Upper parts plain olivaceous brown, without spots: between the bill and the eye a white streak.

S. arundinacea, Temm. Man. d'Orn. torn. i. p. 191. Reed-Wren, Mont. Orn. Diet. Selb. Must. vol. I. p. 203. pl. 45**. f. 3.


Entire length five inches four lines: length of the bill (from the forehead) five lines and a half, (from the gape) eight lines; of the tarsus ten lines; of the tail two inches three lines; from the carpus to the end of the wing two inches four lines: breadth, wings extended, seven inches five lines.


Upper parts of a plain uniform olive brown without spots; rump and tail faintly tinged with reddish: quills brown with cinereous edges: between the bill and the eye a narrow white streak, but not continued above the eye as in the last species: under parts yellowish white, lightest on the throat and down the middle of the belly; sides inclining to rufous: bill broader throughout, but especially at the base, and also somewhat longer, than in the S. Phragmitis; in colour dusky above, yellowish beneath, and along the margin of the upper mandible: irides light hazel: feet pale brown; soles yellow. (Egg). Greenish white, spotted and speckled with ash-green and light brown; the markings darkest, and most numerous at the larger end: long, diara. nine lines; trans, diam. six lines and a half.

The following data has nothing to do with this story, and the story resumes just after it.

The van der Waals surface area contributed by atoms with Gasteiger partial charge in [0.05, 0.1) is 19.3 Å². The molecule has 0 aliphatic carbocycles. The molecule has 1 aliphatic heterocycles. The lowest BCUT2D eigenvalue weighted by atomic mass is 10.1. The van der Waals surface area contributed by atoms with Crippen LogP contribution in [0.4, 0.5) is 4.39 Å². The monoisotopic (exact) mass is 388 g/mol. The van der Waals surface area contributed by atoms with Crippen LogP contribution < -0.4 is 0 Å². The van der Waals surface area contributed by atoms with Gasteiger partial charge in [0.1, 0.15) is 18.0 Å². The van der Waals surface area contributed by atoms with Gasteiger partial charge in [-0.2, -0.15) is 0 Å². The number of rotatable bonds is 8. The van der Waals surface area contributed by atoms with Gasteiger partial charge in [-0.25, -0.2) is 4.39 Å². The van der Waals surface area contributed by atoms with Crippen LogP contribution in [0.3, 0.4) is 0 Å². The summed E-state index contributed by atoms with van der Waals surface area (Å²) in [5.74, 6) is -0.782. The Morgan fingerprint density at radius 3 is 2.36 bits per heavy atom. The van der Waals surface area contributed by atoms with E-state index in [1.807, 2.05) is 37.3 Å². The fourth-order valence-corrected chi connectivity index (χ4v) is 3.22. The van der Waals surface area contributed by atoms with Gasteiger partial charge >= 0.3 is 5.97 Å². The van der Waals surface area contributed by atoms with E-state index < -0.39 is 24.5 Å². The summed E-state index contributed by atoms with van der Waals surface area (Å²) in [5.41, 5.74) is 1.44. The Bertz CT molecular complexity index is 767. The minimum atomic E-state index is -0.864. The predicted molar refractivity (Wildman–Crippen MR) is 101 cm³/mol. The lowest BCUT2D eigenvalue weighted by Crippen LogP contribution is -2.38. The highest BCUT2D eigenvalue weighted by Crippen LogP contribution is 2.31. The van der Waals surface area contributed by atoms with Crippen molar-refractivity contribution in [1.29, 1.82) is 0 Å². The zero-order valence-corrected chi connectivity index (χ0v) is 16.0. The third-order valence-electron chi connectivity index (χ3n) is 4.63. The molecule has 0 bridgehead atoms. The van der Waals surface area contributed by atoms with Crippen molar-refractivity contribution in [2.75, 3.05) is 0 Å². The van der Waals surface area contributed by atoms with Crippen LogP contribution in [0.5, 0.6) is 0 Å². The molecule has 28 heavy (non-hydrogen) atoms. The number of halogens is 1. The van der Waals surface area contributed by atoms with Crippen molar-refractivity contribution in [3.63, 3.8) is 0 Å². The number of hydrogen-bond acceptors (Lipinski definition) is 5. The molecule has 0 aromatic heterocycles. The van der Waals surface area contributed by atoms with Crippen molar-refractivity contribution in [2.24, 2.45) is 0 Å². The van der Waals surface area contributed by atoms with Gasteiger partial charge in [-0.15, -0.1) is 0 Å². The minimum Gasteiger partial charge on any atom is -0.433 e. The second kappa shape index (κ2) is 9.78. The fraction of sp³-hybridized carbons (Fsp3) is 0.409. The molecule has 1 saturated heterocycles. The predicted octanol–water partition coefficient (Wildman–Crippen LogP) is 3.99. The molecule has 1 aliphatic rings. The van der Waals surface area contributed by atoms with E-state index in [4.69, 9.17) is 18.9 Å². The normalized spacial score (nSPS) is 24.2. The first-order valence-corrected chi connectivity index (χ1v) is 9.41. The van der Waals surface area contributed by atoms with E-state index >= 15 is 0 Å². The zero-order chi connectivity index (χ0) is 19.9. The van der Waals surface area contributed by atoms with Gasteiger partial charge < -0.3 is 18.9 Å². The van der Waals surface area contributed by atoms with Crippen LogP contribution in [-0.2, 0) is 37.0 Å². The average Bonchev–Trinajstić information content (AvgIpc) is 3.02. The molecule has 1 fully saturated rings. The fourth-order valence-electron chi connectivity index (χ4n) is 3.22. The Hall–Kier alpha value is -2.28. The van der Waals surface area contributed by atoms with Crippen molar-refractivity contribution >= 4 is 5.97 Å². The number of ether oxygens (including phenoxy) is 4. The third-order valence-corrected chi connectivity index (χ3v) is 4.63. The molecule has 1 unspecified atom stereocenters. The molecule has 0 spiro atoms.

Found in the same situations with the last species, but is much less plentiful, and not so generally diffused. Habits similar. Food the smaller species of libellulce, and other insects. Nest of an oblong panier-shaped form, suspended like that of the S. Phragmitis; composed of grasses and the seed-branches of the reed. Eggs four or five in number.

(4). S. Cetti, Temm

Man. d'Orn. torn. I. p. 194.

According to Temminck, this species has been killed in England. It does not, however, appear to be known to our own naturalists, nor am I aware that it is to be found in any of our British collections.

(4. Philomela, Swains).